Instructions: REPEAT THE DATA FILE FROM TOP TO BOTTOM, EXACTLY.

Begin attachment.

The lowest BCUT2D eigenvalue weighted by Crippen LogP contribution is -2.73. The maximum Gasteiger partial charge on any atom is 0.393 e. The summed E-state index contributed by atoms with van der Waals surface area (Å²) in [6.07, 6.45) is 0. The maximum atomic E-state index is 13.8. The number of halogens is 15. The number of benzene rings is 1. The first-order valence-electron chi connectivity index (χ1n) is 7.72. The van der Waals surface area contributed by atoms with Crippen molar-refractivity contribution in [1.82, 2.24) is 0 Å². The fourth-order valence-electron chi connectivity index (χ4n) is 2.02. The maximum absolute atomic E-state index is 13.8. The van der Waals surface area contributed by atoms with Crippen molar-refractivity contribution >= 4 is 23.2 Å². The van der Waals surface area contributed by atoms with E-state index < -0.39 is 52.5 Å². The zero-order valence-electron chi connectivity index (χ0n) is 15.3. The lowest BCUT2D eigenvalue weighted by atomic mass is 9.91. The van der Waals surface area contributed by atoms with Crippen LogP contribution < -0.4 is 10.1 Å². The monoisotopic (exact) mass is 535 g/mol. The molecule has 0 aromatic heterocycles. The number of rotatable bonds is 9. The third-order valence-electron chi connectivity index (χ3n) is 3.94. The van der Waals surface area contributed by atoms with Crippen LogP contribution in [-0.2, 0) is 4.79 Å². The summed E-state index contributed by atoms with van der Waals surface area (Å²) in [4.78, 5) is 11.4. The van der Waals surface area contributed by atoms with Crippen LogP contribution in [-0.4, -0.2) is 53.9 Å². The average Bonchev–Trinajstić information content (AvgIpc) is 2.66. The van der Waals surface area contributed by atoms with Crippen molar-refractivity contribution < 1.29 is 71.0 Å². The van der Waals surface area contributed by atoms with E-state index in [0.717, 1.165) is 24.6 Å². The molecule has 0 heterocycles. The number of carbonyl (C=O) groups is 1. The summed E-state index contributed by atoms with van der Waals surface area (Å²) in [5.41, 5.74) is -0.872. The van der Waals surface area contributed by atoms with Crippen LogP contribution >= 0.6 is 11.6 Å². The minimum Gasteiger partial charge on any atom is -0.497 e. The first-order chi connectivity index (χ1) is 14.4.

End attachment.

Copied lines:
The lowest BCUT2D eigenvalue weighted by Crippen LogP contribution is -2.73. The maximum Gasteiger partial charge on any atom is 0.393 e. The summed E-state index contributed by atoms with van der Waals surface area (Å²) in [6.07, 6.45) is 0. The maximum atomic E-state index is 13.8. The number of halogens is 15. The number of benzene rings is 1. The first-order valence-electron chi connectivity index (χ1n) is 7.72. The van der Waals surface area contributed by atoms with Crippen molar-refractivity contribution in [1.82, 2.24) is 0 Å². The fourth-order valence-electron chi connectivity index (χ4n) is 2.02. The maximum absolute atomic E-state index is 13.8. The van der Waals surface area contributed by atoms with Crippen molar-refractivity contribution >= 4 is 23.2 Å². The van der Waals surface area contributed by atoms with E-state index < -0.39 is 52.5 Å². The zero-order valence-electron chi connectivity index (χ0n) is 15.3. The lowest BCUT2D eigenvalue weighted by atomic mass is 9.91. The van der Waals surface area contributed by atoms with Crippen LogP contribution < -0.4 is 10.1 Å². The monoisotopic (exact) mass is 535 g/mol. The molecule has 0 aromatic heterocycles. The number of rotatable bonds is 9. The third-order valence-electron chi connectivity index (χ3n) is 3.94. The van der Waals surface area contributed by atoms with Crippen LogP contribution in [-0.2, 0) is 4.79 Å². The summed E-state index contributed by atoms with van der Waals surface area (Å²) in [4.78, 5) is 11.4. The van der Waals surface area contributed by atoms with Crippen LogP contribution in [-0.4, -0.2) is 53.9 Å². The average Bonchev–Trinajstić information content (AvgIpc) is 2.66. The van der Waals surface area contributed by atoms with Crippen molar-refractivity contribution < 1.29 is 71.0 Å². The van der Waals surface area contributed by atoms with E-state index in [0.717, 1.165) is 24.6 Å². The molecule has 0 heterocycles. The number of carbonyl (C=O) groups is 1. The summed E-state index contributed by atoms with van der Waals surface area (Å²) in [5.41, 5.74) is -0.872. The van der Waals surface area contributed by atoms with Crippen LogP contribution >= 0.6 is 11.6 Å². The minimum Gasteiger partial charge on any atom is -0.497 e. The first-order chi connectivity index (χ1) is 14.4.